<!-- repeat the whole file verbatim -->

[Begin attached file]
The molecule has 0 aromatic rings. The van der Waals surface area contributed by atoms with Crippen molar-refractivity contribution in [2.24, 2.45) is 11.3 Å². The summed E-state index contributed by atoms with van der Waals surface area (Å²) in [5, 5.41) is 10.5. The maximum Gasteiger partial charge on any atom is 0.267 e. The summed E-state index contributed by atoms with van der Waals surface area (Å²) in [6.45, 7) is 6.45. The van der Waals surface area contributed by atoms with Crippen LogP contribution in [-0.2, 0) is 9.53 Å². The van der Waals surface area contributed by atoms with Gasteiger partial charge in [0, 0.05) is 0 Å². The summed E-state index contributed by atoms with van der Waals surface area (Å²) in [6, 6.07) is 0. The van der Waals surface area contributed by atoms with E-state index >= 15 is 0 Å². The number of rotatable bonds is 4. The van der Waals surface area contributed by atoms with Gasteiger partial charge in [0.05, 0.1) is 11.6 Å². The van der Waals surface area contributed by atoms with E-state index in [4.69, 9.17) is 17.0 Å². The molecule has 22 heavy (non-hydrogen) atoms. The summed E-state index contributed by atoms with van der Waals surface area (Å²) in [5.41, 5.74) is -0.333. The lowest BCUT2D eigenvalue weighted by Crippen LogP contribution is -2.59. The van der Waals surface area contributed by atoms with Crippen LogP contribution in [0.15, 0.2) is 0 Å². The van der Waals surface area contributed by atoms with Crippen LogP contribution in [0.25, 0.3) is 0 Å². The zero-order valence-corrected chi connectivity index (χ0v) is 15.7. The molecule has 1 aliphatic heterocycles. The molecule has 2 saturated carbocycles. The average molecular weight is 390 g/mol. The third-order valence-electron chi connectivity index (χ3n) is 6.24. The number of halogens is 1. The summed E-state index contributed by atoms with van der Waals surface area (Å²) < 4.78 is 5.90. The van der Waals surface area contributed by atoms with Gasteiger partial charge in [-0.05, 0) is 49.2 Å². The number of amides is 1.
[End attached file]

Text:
The molecule has 0 aromatic rings. The van der Waals surface area contributed by atoms with Crippen molar-refractivity contribution in [2.24, 2.45) is 11.3 Å². The summed E-state index contributed by atoms with van der Waals surface area (Å²) in [5, 5.41) is 10.5. The maximum Gasteiger partial charge on any atom is 0.267 e. The summed E-state index contributed by atoms with van der Waals surface area (Å²) in [6.45, 7) is 6.45. The van der Waals surface area contributed by atoms with Crippen LogP contribution in [-0.2, 0) is 9.53 Å². The van der Waals surface area contributed by atoms with Gasteiger partial charge in [0, 0.05) is 0 Å². The summed E-state index contributed by atoms with van der Waals surface area (Å²) in [6, 6.07) is 0. The van der Waals surface area contributed by atoms with E-state index >= 15 is 0 Å². The number of rotatable bonds is 4. The van der Waals surface area contributed by atoms with Gasteiger partial charge in [0.05, 0.1) is 11.6 Å². The van der Waals surface area contributed by atoms with E-state index in [4.69, 9.17) is 17.0 Å². The molecule has 22 heavy (non-hydrogen) atoms. The summed E-state index contributed by atoms with van der Waals surface area (Å²) in [5.41, 5.74) is -0.333. The lowest BCUT2D eigenvalue weighted by Crippen LogP contribution is -2.59. The van der Waals surface area contributed by atoms with Crippen LogP contribution in [0.15, 0.2) is 0 Å². The van der Waals surface area contributed by atoms with Crippen LogP contribution in [0.25, 0.3) is 0 Å². The zero-order valence-corrected chi connectivity index (χ0v) is 15.7. The molecule has 1 aliphatic heterocycles. The molecule has 2 saturated carbocycles. The average molecular weight is 390 g/mol. The third-order valence-electron chi connectivity index (χ3n) is 6.24. The number of halogens is 1. The summed E-state index contributed by atoms with van der Waals surface area (Å²) < 4.78 is 5.90. The van der Waals surface area contributed by atoms with Gasteiger partial charge in [-0.05, 0) is 49.2 Å². The number of amides is 1.